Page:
And Ralph, those who have even a passing acquaintance with you know that you dance to no man's or woman's tune, but they also know that you are humble and wise enough not to believe that you can discern what is good, true and beautiful by yourself, or on your own distinguish between whatever promptings the Holy Spirit may be giving you and your own inclinations on such matters.

Bruce T. Gourley said...

Curtis: Thanks for the note. I don't take any of these conversations personally, but rather as frank discussion. And I do think this online dialogue (whether you personally prefer the format or not) is helpful.

Steve: Of course you are right about Augustine and Smyth. And I agree with much of what you are saying ...

But, this larger conversation (here and in other blogs) leads me to this ...

Gentlemen (yes, I notice at this point only men have sounded off in the discussion here and elsewhere):

There is not a one of us that would argue that anyone can live in a vacuum. We are all products of those who have gone before. We read, we study, we learn - from those who have gone before, whether from the biblical writers, early church fathers, the early Baptists, from more recent history - whatever.

And we live our own lives (other than in terms of family) in the larger context of those with whom we choose to associate with, whether in church, academy hall, neighborhood, etc.

Community is a part of who we are. Yet we are still individuals. I may amass a wealth of information before I make a decision - but I weigh it all in the balance and make the decision. It is the same with our faith. We each are responsible for what we believe. I cannot force or mandate anyone to believe this or that.

In the same fashion, the "he made me believe it!" or "they made be believe it!" defense doesn't cut it, in law courts or theology. Each of us are ultimately the proprietors of our own individual faiths. Wherever we go to gather faith sources or traditions, we each, as Steve indicates, are responsible for the winnowing of that which we gather.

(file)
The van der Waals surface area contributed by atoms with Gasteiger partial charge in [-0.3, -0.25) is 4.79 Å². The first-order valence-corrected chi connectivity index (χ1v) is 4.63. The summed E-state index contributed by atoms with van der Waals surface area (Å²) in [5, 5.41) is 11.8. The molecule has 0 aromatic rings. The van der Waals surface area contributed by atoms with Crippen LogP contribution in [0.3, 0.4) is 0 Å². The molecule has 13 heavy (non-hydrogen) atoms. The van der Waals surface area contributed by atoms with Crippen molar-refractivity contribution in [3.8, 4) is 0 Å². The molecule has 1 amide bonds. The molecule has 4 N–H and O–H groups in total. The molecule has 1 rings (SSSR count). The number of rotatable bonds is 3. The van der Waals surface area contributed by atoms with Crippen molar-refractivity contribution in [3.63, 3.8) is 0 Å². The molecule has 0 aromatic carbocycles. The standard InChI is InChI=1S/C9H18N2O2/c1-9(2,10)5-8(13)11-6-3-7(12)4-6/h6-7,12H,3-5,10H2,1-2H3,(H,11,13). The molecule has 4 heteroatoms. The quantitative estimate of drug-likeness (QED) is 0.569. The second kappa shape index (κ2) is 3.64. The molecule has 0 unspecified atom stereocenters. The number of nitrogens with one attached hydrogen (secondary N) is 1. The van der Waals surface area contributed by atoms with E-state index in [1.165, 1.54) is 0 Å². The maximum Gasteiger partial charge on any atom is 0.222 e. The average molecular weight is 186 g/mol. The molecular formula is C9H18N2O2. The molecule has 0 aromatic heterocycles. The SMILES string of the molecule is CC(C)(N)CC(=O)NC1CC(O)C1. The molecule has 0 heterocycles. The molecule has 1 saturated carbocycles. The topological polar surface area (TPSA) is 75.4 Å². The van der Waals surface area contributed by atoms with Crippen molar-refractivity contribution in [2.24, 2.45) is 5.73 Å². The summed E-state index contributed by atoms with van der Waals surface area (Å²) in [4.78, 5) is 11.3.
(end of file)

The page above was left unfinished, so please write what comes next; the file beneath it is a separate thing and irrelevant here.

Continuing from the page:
Historically, it is clear that none of us would be Baptists today if our early Baptist forebears did not declare, and act upon, freedom of conscience and break away from the community traditions of the 16th century Church. We are the faith descendants of a people who dared to break away from community tradition, because that community tradition was oppressive and, in the perception of dissenters, unbiblical.

Now, I am well aware that since you guys introduced the Baptist Manifesto, you have repeatedly been warned (by persons much wiser and more learned than I) that your agenda leans far to one side of the community/individual dynamic - at the expense of the clear emphasis placed on the individual conscience in matters of faith by both Christ and our early Baptist forefathers. There have been ample calls, and you've had ample opportunity, to address this imbalance ... and rather than heeding the calls for balance, you've tilted the imbalance even further, it seems to me.